Published in 2018 in Mediators of Inflammation, the researchers found that, in men with active-phase AS, cryotherapy decreased the levels of markers for inflammation, oxidative stress and atherosclerosis plaque.
Cryotherapy's potential for reducing pain and inflammation have applications that go beyond the sports field. (Image: Getty)

Mental health benefits of cryotherapy

While evidence for the physical benefits of cryotherapy seems to be mounting, the purported mental benefits – such as improved memory and mood – are just starting to be examined.
A study published in the journal CryoLetters in 2018, for example, looked at the effect of 10 WBC sessions on cognitive function and blood measures in patients with mild cognitive impairment – a type of memory loss without other dementia symptoms.
They found a significant improvement in cognitive function, especially memory. They also found increased blood levels of substances that help to promote brain health.
In 2008, a study published in the Polish journal Archivum Immunologiae et Therapiae Experimentalis reported on treating people with anxiety and/or depression with 15 daily visits to a cryogenic chamber.
After three weeks, they found a decrease of at least 50 per cent from baseline depression and anxiety scores in 34.6 per cent of the study group with depression and 46.2 per cent of the study group with anxiety – significantly more than in control groups who didn't receive the cryotherapy.
It was the brain benefits that Kirsty sought after her injury.
When she regained consciousness on the court, she was vomiting and had trouble remembering she had children.
"The neuro guy said my brain hit the back of my skull before I hit the ground," she says.
"It was kind of like being king hit. My cognitive ability and basic function were significantly reduced."
Kirsty had been considering cryotherapy for previous injuries and this crystallised her decision to try it.
Within two sessions, she noticed an improvement in cognitive function and energy, lasting a day or two.
Three months later, she says the benefits are lasting longer and she's not "hanging out for the next treatment".
"I really find I can perform better, and I am more able to do all the things I want to do," she says.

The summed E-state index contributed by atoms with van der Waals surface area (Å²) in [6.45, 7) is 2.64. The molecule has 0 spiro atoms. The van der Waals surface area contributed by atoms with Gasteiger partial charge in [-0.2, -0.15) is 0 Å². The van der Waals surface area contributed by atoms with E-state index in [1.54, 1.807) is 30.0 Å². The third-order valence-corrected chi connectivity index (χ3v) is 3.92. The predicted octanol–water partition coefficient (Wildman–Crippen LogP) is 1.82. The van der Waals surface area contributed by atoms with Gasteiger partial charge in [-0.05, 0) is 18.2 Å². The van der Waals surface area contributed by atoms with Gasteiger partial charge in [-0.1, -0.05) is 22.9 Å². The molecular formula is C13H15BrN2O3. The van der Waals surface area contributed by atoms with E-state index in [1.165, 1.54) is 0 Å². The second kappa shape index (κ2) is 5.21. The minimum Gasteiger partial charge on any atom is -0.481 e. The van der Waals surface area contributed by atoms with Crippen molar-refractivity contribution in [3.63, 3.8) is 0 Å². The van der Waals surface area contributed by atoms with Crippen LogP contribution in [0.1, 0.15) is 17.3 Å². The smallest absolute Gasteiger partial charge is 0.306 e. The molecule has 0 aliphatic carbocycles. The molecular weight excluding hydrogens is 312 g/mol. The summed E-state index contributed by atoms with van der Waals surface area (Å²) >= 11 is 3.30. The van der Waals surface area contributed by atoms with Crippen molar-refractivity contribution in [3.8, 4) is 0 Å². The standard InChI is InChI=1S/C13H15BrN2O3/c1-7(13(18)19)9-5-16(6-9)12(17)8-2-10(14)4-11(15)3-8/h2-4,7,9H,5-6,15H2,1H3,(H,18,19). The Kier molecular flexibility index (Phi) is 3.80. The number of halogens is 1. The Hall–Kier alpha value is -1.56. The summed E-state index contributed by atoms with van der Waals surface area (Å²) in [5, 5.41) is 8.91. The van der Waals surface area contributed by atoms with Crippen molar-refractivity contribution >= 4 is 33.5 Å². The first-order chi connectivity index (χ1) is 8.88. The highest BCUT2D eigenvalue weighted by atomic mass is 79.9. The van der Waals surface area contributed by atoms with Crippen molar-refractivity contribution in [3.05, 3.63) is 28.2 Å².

Her mood, memory and energy levels are better. She is back running her wellness business and playing sport.
Exercise physiotherapist Dr Kate Watson advises that more evidence is needed before health professionals will widely adopt whole body cyrotherapy.
"As physiotherapists we are always looking at new and innovative opportunities, but [we] need to ensure we are working off evidence-based practice," she explains.
"At this stage, more robust research is needed around this particular form of cryotherapy."
Cryotherapy involves briefly exposing the body to extremely low temperatures. (Image: Getty)

How localised cryotherapy works

This type of cyrotherapy is a targeted treatment that involves blowing cold vapour over an area.
James explains that it's not painful and the machine is constantly reading the client's skin temperature to prevent over-cooling.
He stresses that cryotherapy isn't a miracle cure, but rather a way to help manage the symptoms of disease and improve quality of life.
The number of sessions you'll need depend on the age and severity of your injury or condition.

A word of caution

Some eye-catching claims have been made about cryotherapy, especially around weight loss and anti-ageing.
Many such claims are not verified and, if something sounds too good to be true, it probably is.
WBC isn't for everyone.
The sub-zero temperature means there is a risk of cold burns. Some conditions make people unsuitable for WBC, including stroke, malignant tumours, some types of heart disease and arrhythmias, among others.
Women who are pregnant should not have WBC.
These restrictions don't apply to localised cryotherapy. Consult your health professional for individual advice.